|Background: Katmai Service Providers (KSP) membership realizes that the commercial bear viewing industry has grown and matured over the last 20+ years and because of the industry growth, we as an organization see the need to develop a commercial bear viewing guide certification program named the “Bear Viewing Guide Excellence Program”. Implementation of this program will be a multi-year endeavor for the KSP organization with the first phase being voluntary for KSP member companies beginning with the 2018 bear viewing season. KSP, as an organization, is committed to continually evolving our viewing techniques and strategies as new research and our experience dictates.
KSP members are encouraged to use this educational program in their employee training. Participating KSP members may state in their communications and advertising that their guides abide by the KSP Guide Excellence standards and practices.
For this first phase we have developed “best practices” guidelines for commercial bear viewing operators. This document reflects the experience of KSP member companies who, collectively, represent thousands of hours and many years of incident free, enjoyable and sustainable bear viewing in various areas in and around Katmai National Park and Preserve. The “best practices” provide bear viewing guides with a template for dealing with bear-people interactions. At Brooks Camp, Geographic Harbor and Hallo Bay site-specific guidelines or regulations already exist to address unique circumstances. KSP intends to cooperate closely with the National Park Service as specific guidelines or protocols are proposed for other areas.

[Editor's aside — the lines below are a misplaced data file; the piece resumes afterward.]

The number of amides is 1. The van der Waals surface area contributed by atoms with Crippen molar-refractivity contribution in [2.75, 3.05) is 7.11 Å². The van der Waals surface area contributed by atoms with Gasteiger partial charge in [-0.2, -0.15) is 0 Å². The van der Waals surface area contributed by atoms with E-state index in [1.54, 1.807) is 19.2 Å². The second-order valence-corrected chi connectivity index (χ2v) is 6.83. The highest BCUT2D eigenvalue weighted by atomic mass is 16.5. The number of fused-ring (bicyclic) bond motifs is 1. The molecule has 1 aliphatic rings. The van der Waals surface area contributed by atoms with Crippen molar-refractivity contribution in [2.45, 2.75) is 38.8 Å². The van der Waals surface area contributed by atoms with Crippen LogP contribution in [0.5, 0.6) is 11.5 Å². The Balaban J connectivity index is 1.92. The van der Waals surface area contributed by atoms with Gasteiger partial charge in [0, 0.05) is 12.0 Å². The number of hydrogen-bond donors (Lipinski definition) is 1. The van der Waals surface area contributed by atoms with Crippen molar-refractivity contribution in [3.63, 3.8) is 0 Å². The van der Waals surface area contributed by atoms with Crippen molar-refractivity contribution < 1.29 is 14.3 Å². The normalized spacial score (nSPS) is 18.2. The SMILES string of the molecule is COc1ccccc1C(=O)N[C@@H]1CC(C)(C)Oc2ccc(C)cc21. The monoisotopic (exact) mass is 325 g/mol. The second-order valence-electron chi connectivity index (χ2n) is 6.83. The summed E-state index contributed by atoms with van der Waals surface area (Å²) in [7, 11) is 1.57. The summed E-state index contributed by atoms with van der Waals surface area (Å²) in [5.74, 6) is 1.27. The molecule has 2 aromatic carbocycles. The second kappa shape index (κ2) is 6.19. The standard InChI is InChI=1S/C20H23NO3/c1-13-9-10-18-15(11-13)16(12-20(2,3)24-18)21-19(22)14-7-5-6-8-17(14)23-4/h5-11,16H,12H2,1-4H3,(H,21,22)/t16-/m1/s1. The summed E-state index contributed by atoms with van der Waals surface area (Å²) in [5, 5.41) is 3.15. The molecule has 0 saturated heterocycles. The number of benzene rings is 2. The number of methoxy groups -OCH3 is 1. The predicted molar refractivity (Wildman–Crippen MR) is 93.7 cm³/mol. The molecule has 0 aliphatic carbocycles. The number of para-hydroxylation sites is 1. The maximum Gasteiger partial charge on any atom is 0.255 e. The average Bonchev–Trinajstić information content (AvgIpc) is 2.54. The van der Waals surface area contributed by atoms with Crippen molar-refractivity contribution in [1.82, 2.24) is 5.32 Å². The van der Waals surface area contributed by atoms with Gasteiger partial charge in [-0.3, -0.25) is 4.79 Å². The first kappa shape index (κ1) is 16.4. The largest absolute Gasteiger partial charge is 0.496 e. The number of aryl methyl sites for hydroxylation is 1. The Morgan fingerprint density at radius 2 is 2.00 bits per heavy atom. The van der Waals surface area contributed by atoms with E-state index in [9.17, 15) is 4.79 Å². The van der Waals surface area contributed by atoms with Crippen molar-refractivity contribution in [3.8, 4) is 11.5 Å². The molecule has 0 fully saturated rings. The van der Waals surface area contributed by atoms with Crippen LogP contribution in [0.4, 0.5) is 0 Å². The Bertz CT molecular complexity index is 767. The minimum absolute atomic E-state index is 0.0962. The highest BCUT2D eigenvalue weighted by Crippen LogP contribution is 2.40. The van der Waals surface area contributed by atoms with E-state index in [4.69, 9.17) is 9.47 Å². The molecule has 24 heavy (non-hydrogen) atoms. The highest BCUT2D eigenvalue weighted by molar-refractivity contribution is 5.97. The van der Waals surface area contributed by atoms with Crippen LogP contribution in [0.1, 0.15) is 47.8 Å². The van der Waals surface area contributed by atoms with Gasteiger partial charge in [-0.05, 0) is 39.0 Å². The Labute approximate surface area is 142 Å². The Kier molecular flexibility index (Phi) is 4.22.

KSP Training Goals
Member companies will strive to meet the KSP goal of safely viewing bears in a natural setting while minimizing impacts on them, and encourage the general public, other operators and film crews to do the same. A bear’s need to forage, rest, or travel should take precedence over viewing activities and guest’s desire to get a closer look or photograph.
• Provide Safe & Educational Services to the Public.
• Promote Consistent Field Practices among Guides.
• Minimize Disturbance to Bears.
• Preserve Viewing Opportunities for Future Users.
The following are considered core skills of guides:
• Sensible approach to safety and good judgement
• Local area knowledge
• Recognition of signs and signals of bear stress
• Reacting appropriately to bear encounters, approaches and attacks
• Technical skills (what are considered necessary) i.e. flying, boat handling, group management, etc.
• First Aid/CPR training
• Ability to carry out an emergency plan using available resources
• Effective nature interpretation, communication & human management skills
• Knowledge of bear biology and area ecology: conservation & management issues.